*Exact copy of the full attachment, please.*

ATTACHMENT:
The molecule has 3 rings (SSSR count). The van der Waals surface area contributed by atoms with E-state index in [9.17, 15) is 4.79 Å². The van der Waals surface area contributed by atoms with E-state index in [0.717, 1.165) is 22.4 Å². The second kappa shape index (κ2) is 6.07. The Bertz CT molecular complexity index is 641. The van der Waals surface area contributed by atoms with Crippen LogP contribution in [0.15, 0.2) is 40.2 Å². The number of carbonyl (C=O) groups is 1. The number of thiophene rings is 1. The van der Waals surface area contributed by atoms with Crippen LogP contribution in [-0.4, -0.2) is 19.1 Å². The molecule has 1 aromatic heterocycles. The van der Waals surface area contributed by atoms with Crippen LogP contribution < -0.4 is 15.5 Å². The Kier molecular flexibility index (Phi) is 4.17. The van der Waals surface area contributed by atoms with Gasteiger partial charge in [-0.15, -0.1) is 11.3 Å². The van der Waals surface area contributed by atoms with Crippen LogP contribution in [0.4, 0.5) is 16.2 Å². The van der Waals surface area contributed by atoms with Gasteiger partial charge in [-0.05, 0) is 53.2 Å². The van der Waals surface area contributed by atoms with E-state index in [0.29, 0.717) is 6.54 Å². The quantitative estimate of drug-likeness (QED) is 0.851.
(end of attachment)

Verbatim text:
The molecule has 3 rings (SSSR count). The van der Waals surface area contributed by atoms with E-state index in [9.17, 15) is 4.79 Å². The van der Waals surface area contributed by atoms with E-state index in [0.717, 1.165) is 22.4 Å². The second kappa shape index (κ2) is 6.07. The Bertz CT molecular complexity index is 641. The van der Waals surface area contributed by atoms with Crippen LogP contribution in [0.15, 0.2) is 40.2 Å². The number of carbonyl (C=O) groups is 1. The number of thiophene rings is 1. The van der Waals surface area contributed by atoms with Crippen LogP contribution in [-0.4, -0.2) is 19.1 Å². The molecule has 1 aromatic heterocycles. The van der Waals surface area contributed by atoms with Crippen LogP contribution < -0.4 is 15.5 Å². The Kier molecular flexibility index (Phi) is 4.17. The van der Waals surface area contributed by atoms with Gasteiger partial charge in [-0.15, -0.1) is 11.3 Å². The van der Waals surface area contributed by atoms with Crippen LogP contribution in [0.4, 0.5) is 16.2 Å². The van der Waals surface area contributed by atoms with Gasteiger partial charge in [-0.05, 0) is 53.2 Å². The van der Waals surface area contributed by atoms with E-state index in [0.29, 0.717) is 6.54 Å². The quantitative estimate of drug-likeness (QED) is 0.851.